Blue Devil Motorsports Lawrence Tech was one of the first universities in the country to compete in racing competitions sponsored by SAE International. Each year, Blue Devil Motorsports students gain valuable, career-enhancing experience in competitions that encourage them to tackle real-world design and engineering challenges.
 
These year-long projects require undergraduate and graduate students to work in teams similar to those they will encounter in industry. They research, design, build, and test their vehicles and aircraft, as well as raise funds and create marketing presentations. At the end of the academic year, they test their knowledge and skill against other teams in regional and international competitions.

Lawrence Tech was also among the first universities to participate in the Formula Hybrid competition, endorsed by SAE International and the Institute of Electrical and Electronics Engineers (IEEE). Students design, build, and race an open-wheel, single-seat, hybrid racecar focusing on the engineering of the hybrid drive system and vehicle suspension to maximize performance in acceleration, autocross, and endurance. Lawrence Tech’s 2010 team placed third in class and won General Motors’ third place design award.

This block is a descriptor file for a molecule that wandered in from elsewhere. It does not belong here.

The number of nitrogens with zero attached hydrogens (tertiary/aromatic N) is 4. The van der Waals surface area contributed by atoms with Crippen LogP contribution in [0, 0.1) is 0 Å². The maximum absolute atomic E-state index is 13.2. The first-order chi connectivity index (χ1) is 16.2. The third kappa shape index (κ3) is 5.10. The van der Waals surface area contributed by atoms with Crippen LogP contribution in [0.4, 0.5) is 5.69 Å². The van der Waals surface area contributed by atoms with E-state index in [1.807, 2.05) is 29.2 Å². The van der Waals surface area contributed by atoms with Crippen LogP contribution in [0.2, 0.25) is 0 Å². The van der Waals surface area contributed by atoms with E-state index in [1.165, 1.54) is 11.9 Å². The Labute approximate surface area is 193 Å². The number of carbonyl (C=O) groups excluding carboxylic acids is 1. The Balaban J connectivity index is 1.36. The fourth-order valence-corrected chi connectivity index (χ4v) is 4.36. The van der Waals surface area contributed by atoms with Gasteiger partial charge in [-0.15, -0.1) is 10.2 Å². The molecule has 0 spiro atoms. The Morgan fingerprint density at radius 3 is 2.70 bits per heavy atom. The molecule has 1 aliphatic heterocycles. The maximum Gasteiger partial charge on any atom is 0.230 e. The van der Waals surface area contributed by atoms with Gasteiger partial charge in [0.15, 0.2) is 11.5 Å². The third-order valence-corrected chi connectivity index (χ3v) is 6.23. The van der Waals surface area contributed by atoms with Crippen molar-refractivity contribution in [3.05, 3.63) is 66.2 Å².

The Baja SAE team designed and built an off-road vehicle that will survive the severe punishment of rough terrain. Lawrence Tech’s 2009 team finished 27th overall out of 100 Midwest teams, winning third place in land maneuverability and the third in the tractor pull.

The Formula SAE team designed, fabricated, and raced a small, Formula-style, autocross racing car, which was judged in high-performance track trials in acceleration, skidpad, autocross, fuel economy, and endurance. Lawrence Tech’s 2010 car finished 16th overall, 11th in endurance, and seventh in design.

In the SAE Aero Design competition, students design, build, test, and fly a radio-controlled heavy-lift cargo airplane. Given a set of constraints, their goal is to airlift the most weight possible. In 2009 and 2010, Lawrence Tech’s team finished among the top 10 in the SAE Aero Design East Competition.

More at www.ltu.edu.